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Jean Aitchison, Alan Gilchrist, David Bawden. Thesaurus construction and use: a practical manual. 4th ed. ASLIB: London, 2000.   xiv, 218 pp. ISBN 0-85142-446-5 42.50

The first two editions of this well known manual appeared in 1972 and 1987. According to the authors, the 3rd editon (1997) represents a thorough revision and the 4th, an update. In the introduction to the 4th edition, the previous one is described as an update.

The new introduction gives good reasons for not undertaking a new, thorough revision:

"The choice lay between a relatively straightforward job of updating and a complete rewrite; considering, for example, the ways in which text retrieval software handled the language problems. Encouraged by the observation of Milstead (Milstead 1995) that thesauri were not obsolete, merely invisible, the authors opted for the update approach".
"...there has been a completely new development in the world of retrieval, brought about by the poorly organized glut of information available on the Internet and the growing number of intranets".

The text is based on American, English and international standards. One could ask why international standards are not considered to be sufficient, but the existence of national standards is a fact – and the authors are of course not to blame. A problem for thesaurus constructors in non-Germanic languages, however, is that even the international standards are largely based on English language practice.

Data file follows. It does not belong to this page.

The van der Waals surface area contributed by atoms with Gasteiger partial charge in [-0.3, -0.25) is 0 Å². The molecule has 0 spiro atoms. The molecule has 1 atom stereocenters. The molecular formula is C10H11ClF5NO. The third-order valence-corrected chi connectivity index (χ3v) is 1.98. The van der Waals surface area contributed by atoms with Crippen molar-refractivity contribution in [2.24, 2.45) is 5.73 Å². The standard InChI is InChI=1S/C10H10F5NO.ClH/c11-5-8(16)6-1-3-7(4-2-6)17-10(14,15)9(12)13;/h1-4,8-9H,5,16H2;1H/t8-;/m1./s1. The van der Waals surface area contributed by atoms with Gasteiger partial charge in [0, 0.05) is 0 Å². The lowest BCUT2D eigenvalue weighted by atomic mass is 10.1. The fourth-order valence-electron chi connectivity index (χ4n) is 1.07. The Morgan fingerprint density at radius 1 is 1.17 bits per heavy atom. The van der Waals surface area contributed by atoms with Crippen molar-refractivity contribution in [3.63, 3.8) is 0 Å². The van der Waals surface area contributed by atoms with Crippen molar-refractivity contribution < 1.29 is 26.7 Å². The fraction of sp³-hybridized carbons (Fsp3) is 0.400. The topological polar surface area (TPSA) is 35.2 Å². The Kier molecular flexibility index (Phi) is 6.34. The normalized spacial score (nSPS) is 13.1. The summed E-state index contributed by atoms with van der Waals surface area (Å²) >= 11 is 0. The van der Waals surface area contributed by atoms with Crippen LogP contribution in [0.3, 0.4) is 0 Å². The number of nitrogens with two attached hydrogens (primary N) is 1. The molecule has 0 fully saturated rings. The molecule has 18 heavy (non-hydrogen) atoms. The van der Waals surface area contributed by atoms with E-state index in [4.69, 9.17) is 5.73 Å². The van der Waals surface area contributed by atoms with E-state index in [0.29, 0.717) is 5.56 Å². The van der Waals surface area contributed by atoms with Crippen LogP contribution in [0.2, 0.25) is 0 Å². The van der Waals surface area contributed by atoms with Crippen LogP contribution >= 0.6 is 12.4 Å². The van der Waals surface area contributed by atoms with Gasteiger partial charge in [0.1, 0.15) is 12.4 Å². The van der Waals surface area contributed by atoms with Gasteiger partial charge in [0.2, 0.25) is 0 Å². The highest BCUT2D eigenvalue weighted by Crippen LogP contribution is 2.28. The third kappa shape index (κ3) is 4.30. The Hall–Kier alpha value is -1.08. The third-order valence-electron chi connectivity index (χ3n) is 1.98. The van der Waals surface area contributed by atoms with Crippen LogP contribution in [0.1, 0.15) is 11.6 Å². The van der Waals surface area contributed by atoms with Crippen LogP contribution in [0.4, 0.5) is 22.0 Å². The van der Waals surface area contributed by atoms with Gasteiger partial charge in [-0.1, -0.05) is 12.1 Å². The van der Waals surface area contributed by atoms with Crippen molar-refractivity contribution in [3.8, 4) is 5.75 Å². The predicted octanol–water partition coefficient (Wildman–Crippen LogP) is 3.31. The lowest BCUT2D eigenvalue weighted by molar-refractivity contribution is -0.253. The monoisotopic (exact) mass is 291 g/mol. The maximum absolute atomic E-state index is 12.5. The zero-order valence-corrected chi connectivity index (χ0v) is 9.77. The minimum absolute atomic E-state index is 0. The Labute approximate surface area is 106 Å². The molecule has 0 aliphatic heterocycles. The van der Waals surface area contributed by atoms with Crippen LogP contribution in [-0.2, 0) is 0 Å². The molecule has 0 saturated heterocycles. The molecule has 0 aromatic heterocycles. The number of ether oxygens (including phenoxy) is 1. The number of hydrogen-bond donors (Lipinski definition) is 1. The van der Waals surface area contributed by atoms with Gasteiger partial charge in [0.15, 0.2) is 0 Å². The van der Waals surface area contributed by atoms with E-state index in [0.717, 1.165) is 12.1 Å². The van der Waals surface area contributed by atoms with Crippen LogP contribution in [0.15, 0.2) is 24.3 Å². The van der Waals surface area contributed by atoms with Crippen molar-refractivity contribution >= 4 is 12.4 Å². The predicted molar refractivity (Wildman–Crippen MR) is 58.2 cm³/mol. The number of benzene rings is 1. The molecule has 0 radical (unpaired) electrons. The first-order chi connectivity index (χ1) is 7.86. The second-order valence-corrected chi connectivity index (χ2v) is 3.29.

The manual is divided into the same 12 sections as the 3rd edition. The headings are the same, except for the first one where the word 'nature' is added, so the new section heading reads Nature, purposes and uses of thesauri.

The authors give a comprehensive survey of most problems likely to be encountered in thesaurus construction. Maybe Section F on structure and relationships would have been easier to understand if the authors had, as Ranganathan recommended, separated the planes - e.g., the idea plane (logical relationships: generic, instance, partitive, associative) and the verbal plane (formal relationships: hierarchical, coordination, equivalence).

Of course, a rather complete manual like this offers a lot of choices to the thesaurus constructor. Sometimes one misses the advice of the authors, but they are quite clear when declaring:

Classification and thesaurus construction and use are strongly related...
Facet analysis is a must for successful thesaurus construction...

A deliberate choice of the authors was to avoid dealing with software packages. This is understandable, but it would have been interesting to know if they could make any recommendations.

The twelve sections are followed by an appendix showing some American rules for dealing with compound terms, a comprehensive bibliography and a good index.

This reviewer's impression is that we still need a manual like this, but we shall probably soon need a new edition - and a thorough revision this time.

Tor Henriksen
August 2001